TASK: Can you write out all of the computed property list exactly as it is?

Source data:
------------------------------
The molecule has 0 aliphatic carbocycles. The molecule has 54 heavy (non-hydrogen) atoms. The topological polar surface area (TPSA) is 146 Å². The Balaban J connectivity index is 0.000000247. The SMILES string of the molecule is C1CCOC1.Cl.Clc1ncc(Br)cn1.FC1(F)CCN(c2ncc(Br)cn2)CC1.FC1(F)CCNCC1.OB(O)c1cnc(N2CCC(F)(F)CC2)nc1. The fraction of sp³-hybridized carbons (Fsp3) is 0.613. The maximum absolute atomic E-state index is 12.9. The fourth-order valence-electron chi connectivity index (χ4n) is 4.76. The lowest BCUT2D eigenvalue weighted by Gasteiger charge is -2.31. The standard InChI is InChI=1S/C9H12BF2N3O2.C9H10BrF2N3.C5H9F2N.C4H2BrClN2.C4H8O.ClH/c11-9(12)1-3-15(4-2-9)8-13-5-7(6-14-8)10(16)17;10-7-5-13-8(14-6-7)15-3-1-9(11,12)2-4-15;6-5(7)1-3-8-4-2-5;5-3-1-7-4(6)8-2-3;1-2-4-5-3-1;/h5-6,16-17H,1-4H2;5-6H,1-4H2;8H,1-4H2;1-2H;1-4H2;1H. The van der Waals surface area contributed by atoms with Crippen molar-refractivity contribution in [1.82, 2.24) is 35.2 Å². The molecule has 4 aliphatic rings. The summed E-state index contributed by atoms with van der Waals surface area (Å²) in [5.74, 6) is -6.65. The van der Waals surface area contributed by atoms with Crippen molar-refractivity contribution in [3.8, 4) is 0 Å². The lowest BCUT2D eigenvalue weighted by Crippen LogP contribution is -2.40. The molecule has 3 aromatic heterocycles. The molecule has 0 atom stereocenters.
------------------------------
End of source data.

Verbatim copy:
The molecule has 0 aliphatic carbocycles. The molecule has 54 heavy (non-hydrogen) atoms. The topological polar surface area (TPSA) is 146 Å². The Balaban J connectivity index is 0.000000247. The SMILES string of the molecule is C1CCOC1.Cl.Clc1ncc(Br)cn1.FC1(F)CCN(c2ncc(Br)cn2)CC1.FC1(F)CCNCC1.OB(O)c1cnc(N2CCC(F)(F)CC2)nc1. The fraction of sp³-hybridized carbons (Fsp3) is 0.613. The maximum absolute atomic E-state index is 12.9. The fourth-order valence-electron chi connectivity index (χ4n) is 4.76. The lowest BCUT2D eigenvalue weighted by Gasteiger charge is -2.31. The standard InChI is InChI=1S/C9H12BF2N3O2.C9H10BrF2N3.C5H9F2N.C4H2BrClN2.C4H8O.ClH/c11-9(12)1-3-15(4-2-9)8-13-5-7(6-14-8)10(16)17;10-7-5-13-8(14-6-7)15-3-1-9(11,12)2-4-15;6-5(7)1-3-8-4-2-5;5-3-1-7-4(6)8-2-3;1-2-4-5-3-1;/h5-6,16-17H,1-4H2;5-6H,1-4H2;8H,1-4H2;1-2H;1-4H2;1H. The van der Waals surface area contributed by atoms with Crippen molar-refractivity contribution in [1.82, 2.24) is 35.2 Å². The molecule has 4 aliphatic rings. The summed E-state index contributed by atoms with van der Waals surface area (Å²) in [5.74, 6) is -6.65. The van der Waals surface area contributed by atoms with Crippen molar-refractivity contribution in [3.8, 4) is 0 Å². The lowest BCUT2D eigenvalue weighted by Crippen LogP contribution is -2.40. The molecule has 3 aromatic heterocycles. The molecule has 0 atom stereocenters.